the same month a doctor felt my husband’s neck and frowned.
I turn to his picture and from here I see
swelling, the push in and out of tumors
that had grown for years, perhaps a decade,
but when I’d pressed my lips to his neck and lingered,
I felt only desire, never disease.
Each day now I say we are fine.
Let the record show I believed it
and knew all along I was wrong.



Jessica L. Walsh is the author of two poetry collections, most recently The List of Last Tries, and two chapbooks. Her work has appeared in RHINO, Ninth Letter, Sundog Lit, and more. She is a community college professor outside of Chicago but a native of rural Michigan. Stella Bellow is an illustrator currently attending Parsons School of Design in New York City.

Things to Do in a Winter Lockdown

in the style of Dan Albergotti’s “Things to Do in the Belly of the Whale”

by Tyler Letkeman


Make hot chocolate. Count the icicles that drip from your eaves.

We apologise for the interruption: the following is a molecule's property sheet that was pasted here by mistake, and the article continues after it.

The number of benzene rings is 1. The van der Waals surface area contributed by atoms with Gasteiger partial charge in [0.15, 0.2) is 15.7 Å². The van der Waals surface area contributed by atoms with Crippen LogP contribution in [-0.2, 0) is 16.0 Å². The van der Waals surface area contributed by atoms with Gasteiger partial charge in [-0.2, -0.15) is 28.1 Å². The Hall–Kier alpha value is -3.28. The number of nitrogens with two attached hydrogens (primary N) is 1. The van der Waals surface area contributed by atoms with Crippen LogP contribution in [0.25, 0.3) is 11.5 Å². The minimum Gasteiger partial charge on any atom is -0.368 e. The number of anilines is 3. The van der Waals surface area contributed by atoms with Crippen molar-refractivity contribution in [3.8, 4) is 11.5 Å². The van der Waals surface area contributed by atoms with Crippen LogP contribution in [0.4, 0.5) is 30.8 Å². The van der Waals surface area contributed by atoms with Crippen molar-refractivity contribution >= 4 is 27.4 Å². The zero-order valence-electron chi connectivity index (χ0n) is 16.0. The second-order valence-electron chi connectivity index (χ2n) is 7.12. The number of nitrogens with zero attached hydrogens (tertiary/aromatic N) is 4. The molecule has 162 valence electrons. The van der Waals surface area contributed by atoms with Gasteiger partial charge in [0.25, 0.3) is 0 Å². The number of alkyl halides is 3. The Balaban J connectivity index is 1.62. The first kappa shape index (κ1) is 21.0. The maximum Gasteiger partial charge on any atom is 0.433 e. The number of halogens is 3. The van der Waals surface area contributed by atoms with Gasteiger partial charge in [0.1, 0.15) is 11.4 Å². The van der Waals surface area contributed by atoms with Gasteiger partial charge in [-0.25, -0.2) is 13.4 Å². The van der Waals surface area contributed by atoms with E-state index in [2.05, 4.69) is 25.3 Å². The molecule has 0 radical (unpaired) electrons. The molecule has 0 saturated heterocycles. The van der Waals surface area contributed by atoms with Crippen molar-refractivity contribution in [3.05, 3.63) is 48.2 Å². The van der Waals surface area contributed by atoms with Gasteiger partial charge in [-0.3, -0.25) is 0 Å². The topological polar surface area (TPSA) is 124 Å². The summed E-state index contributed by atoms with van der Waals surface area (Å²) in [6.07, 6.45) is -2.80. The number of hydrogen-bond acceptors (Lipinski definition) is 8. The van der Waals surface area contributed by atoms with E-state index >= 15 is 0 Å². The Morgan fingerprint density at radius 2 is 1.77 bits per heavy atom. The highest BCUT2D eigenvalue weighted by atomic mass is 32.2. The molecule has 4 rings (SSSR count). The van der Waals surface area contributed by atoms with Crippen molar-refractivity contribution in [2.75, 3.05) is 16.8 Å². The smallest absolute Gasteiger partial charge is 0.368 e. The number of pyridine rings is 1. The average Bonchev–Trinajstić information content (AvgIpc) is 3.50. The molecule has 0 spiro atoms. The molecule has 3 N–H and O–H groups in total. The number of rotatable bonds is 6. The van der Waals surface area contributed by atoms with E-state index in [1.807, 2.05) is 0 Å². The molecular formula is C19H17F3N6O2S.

Shovel all the driveways. Makes snow families through four
generations. Create new constellations. Snuggle up warm
in a blanket and dream of running through open space
and warm air. Examine your reflection in a frosted window.
Zoom with family. Cry along with the fading light. Sing
through the long nights. Cut your homework into snowflakes.
Bake your grandma’s cookies. Decorate your tree
with your favourite ornaments. Decorate your heart
with your favourite memories. Listen for the sound
of hoofbeats on your rooftop. Be grateful for the stone
and timbers that shelter you and the waves and wires
that still connect us. Grieve. Grieve for the ghosts of Christmases
past. But remember our present, wrapped up in a box
in the lengthy dark, is a present to ensure future Christmases.



Tyler Letkeman is a husband, father, brother, son, teacher, learner, reader, nerd, artist, scientist, poet, traveller, vacummer, shy guy, and general-life-enjoy-er. He is the creator, editor, and web-master of four lines (4lines.art), a poetry and art magazine that aims to get to the heart of things as simply as possible, and has recently self-published his first collection of poems, Gaia’s New Clothes. Stella Bellow is an illustrator currently attending Parsons School of Design in New York City.